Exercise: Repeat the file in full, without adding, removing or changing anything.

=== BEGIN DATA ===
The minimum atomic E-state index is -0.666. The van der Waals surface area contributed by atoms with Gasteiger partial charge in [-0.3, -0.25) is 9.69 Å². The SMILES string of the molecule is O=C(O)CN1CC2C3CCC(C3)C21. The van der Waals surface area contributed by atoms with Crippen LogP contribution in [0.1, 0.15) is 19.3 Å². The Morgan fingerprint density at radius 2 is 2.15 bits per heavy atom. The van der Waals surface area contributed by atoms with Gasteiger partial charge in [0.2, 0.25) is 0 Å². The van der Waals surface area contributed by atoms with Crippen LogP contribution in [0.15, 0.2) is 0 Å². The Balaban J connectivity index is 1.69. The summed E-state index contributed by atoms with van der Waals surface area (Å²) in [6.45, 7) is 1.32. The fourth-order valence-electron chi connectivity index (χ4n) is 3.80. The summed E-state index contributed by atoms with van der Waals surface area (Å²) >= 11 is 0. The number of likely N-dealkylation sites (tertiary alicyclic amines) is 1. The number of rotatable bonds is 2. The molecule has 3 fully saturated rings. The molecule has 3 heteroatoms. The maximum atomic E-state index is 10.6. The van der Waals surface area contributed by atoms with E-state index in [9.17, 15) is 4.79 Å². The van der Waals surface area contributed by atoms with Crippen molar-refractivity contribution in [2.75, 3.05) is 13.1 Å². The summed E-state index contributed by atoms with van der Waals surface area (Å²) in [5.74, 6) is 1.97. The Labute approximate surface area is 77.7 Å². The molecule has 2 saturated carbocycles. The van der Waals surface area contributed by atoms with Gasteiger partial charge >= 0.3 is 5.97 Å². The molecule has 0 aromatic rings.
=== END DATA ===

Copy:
The minimum atomic E-state index is -0.666. The van der Waals surface area contributed by atoms with Gasteiger partial charge in [-0.3, -0.25) is 9.69 Å². The SMILES string of the molecule is O=C(O)CN1CC2C3CCC(C3)C21. The van der Waals surface area contributed by atoms with Crippen LogP contribution in [0.1, 0.15) is 19.3 Å². The Morgan fingerprint density at radius 2 is 2.15 bits per heavy atom. The van der Waals surface area contributed by atoms with Gasteiger partial charge in [0.2, 0.25) is 0 Å². The van der Waals surface area contributed by atoms with Crippen LogP contribution in [0.15, 0.2) is 0 Å². The Balaban J connectivity index is 1.69. The summed E-state index contributed by atoms with van der Waals surface area (Å²) in [6.45, 7) is 1.32. The fourth-order valence-electron chi connectivity index (χ4n) is 3.80. The summed E-state index contributed by atoms with van der Waals surface area (Å²) >= 11 is 0. The number of likely N-dealkylation sites (tertiary alicyclic amines) is 1. The number of rotatable bonds is 2. The molecule has 3 fully saturated rings. The molecule has 3 heteroatoms. The maximum atomic E-state index is 10.6. The van der Waals surface area contributed by atoms with E-state index in [9.17, 15) is 4.79 Å². The van der Waals surface area contributed by atoms with Crippen molar-refractivity contribution in [2.75, 3.05) is 13.1 Å². The summed E-state index contributed by atoms with van der Waals surface area (Å²) in [5.74, 6) is 1.97. The Labute approximate surface area is 77.7 Å². The molecule has 2 saturated carbocycles. The van der Waals surface area contributed by atoms with Gasteiger partial charge >= 0.3 is 5.97 Å². The molecule has 0 aromatic rings.